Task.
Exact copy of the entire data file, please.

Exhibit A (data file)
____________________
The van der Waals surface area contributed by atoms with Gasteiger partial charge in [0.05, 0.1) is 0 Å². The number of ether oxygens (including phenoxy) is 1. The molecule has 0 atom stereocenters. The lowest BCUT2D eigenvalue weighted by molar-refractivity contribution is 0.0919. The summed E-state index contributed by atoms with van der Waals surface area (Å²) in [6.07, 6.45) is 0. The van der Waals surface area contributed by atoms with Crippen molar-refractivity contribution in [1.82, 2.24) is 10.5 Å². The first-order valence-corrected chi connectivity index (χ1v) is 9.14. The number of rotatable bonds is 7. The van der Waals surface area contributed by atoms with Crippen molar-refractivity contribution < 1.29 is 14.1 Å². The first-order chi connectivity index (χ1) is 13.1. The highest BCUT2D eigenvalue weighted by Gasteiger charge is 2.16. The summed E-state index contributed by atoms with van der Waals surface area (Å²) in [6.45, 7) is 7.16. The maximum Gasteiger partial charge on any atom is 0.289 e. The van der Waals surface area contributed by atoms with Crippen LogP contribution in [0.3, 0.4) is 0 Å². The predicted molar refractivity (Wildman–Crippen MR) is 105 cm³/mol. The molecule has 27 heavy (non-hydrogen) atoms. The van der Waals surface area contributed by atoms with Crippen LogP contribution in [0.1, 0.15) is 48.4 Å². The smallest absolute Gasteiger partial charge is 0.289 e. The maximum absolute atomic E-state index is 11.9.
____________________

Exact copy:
The van der Waals surface area contributed by atoms with Gasteiger partial charge in [0.05, 0.1) is 0 Å². The number of ether oxygens (including phenoxy) is 1. The molecule has 0 atom stereocenters. The lowest BCUT2D eigenvalue weighted by molar-refractivity contribution is 0.0919. The summed E-state index contributed by atoms with van der Waals surface area (Å²) in [6.07, 6.45) is 0. The van der Waals surface area contributed by atoms with Crippen molar-refractivity contribution in [1.82, 2.24) is 10.5 Å². The first-order valence-corrected chi connectivity index (χ1v) is 9.14. The number of rotatable bonds is 7. The van der Waals surface area contributed by atoms with Crippen molar-refractivity contribution < 1.29 is 14.1 Å². The first-order chi connectivity index (χ1) is 13.1. The highest BCUT2D eigenvalue weighted by Gasteiger charge is 2.16. The summed E-state index contributed by atoms with van der Waals surface area (Å²) in [6.45, 7) is 7.16. The maximum Gasteiger partial charge on any atom is 0.289 e. The van der Waals surface area contributed by atoms with Crippen LogP contribution in [0.3, 0.4) is 0 Å². The predicted molar refractivity (Wildman–Crippen MR) is 105 cm³/mol. The molecule has 27 heavy (non-hydrogen) atoms. The van der Waals surface area contributed by atoms with Crippen LogP contribution in [0.1, 0.15) is 48.4 Å². The smallest absolute Gasteiger partial charge is 0.289 e. The maximum absolute atomic E-state index is 11.9.